Definitely a step up
Desktop Linux is an alternative to Mac or Windows. It’s free, more secure, and runs on almost any PC – saving your wallet and the environment from the cost of unnecessary upgrades and e-waste.
Do you have an Android phone, a Chromebook, or a Fire tablet? Do you use Google, Facebook, WhatsApp, or Amazon? Do you run applications that store or search information on the Internet? Have you driven in a Toyota or Lexus?
Congratulations, you’re already a Linux user!
In the cloud, in supercomputing, and even in small embedded systems, Linux dominates. Consider now as a great time to join the global community of people choosing greater freedom, greater flexibility, and reduced surveillance – those also choosing Linux for their desktops and laptops. To learn more, check out some of the resources below for more articles, videos, and content showcasing why Linux is an upgrade.
Why it’s an Upgrade
Top reasons to upgrade to Linux on your desktop
Affordability: Linux is free to download and use, which can save you and organizations organizations money on licensing fees. Linux is used in governments, schools and offices around the world.
Security: Linux is known for its strong security features, which can help protect against malware and other types of security threats. Linux is also open-source software, meaning that the source code is publicly available. Hundreds of developers can check daily for security vulnerabilities, protecting you from threats.
Sustainability: Linux is compatible with a wide range of hardware, and it can run on both desktop and server environments. Because Linux is also lightweight, this means not only is it compatible with older devices – but can allow them to run faster, with system support for years to come.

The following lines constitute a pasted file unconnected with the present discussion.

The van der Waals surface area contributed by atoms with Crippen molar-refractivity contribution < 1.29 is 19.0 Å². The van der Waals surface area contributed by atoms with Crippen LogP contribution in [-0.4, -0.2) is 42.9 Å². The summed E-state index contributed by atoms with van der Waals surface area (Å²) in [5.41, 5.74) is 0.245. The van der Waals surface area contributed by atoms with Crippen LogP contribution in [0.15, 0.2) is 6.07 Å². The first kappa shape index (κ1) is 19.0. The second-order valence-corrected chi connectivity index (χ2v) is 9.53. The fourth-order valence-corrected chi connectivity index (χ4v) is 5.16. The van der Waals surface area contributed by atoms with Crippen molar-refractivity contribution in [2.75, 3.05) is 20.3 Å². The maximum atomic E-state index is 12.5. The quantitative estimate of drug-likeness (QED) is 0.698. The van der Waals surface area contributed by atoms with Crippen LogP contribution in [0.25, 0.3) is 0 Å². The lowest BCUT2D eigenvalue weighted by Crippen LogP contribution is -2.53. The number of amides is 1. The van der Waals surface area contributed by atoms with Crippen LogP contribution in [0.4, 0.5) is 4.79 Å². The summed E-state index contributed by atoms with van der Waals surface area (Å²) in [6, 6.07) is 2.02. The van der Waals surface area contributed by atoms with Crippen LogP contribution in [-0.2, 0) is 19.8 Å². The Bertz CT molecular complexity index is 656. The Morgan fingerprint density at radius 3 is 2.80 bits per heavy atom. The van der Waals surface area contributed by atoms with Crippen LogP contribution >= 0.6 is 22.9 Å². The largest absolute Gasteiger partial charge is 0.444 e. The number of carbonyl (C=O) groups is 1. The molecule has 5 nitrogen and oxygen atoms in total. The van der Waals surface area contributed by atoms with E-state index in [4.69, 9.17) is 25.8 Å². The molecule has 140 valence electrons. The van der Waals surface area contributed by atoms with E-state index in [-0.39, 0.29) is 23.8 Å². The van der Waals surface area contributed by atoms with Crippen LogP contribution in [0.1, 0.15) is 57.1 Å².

Compatibility: Linux has a vast collection of free and open-source software that can be used for various purposes, from office productivity to gaming. But if you have to use certain Windows or MacOS software for work, or just prefer these tools, they are easily accessible on Linux with an intuitive emulator (Wine).
Customization: Linux is highly customizable, which allows users to tailor the operating system to their specific needs. This includes putting you in control of when you want to update. Never experience a sudden unplanned restart during a meeting, work session, or playing games again.
Community: Linux has a large and vibrant community of users and developers, which can provide support and resources. Getting answers to questions as a new user can be easy with the help of community forums, subreddits, discord servers, and local Linux clubs.
Even more reasons to upgrade
Check out the “Linux Myths” series by Andrew Oram and Jon maddog Hall. Debunk any remaining concerns you might have about Linux, and persuade your friends to upgrade too!
Linux Differences: Article by Rafael Peregrino
Take your Linux 101 crashcourse with a dive through what makes Linux different – and what ultimately will feel familiar, with better speed, security, and customization.
Relax and Unleash the Power of Open Source:
Article by Markus Feilner
Markus has been an open source user since 1994, with an even longer history of working with proprietary software as an IT consultant, with his company, ITFeilner. But there are some areas he discovers proprietary software simply can’t compete with open source.
Check out more reasons why you should Upgrade to Linux through a the series of fun tech misadventures in this article.
Eleven reasons to switch from Windows to Linux:
Article by Andy Oram
11 reasons not to make compromises on security, personalization, and the cost of an unnecessary hardware replacement (both to the environment and your budget.)
Why Linux Is Better For Programming: Video by Kalle Halden
Why Linux is Like Pizza: Article by ZDNet
10 ways Linux is Just Better: Video by Linus Techtips
Cool things you can do with the Linux desktop that you can’t do with MacOS or Windows: Article by Jack Wallen
What is Linux? Dive deeper into the global adoption of open source
From Unix to Linux – Key Trends in the Evolution of Operating Systems: Article by Andrew Oram (FOSSlife)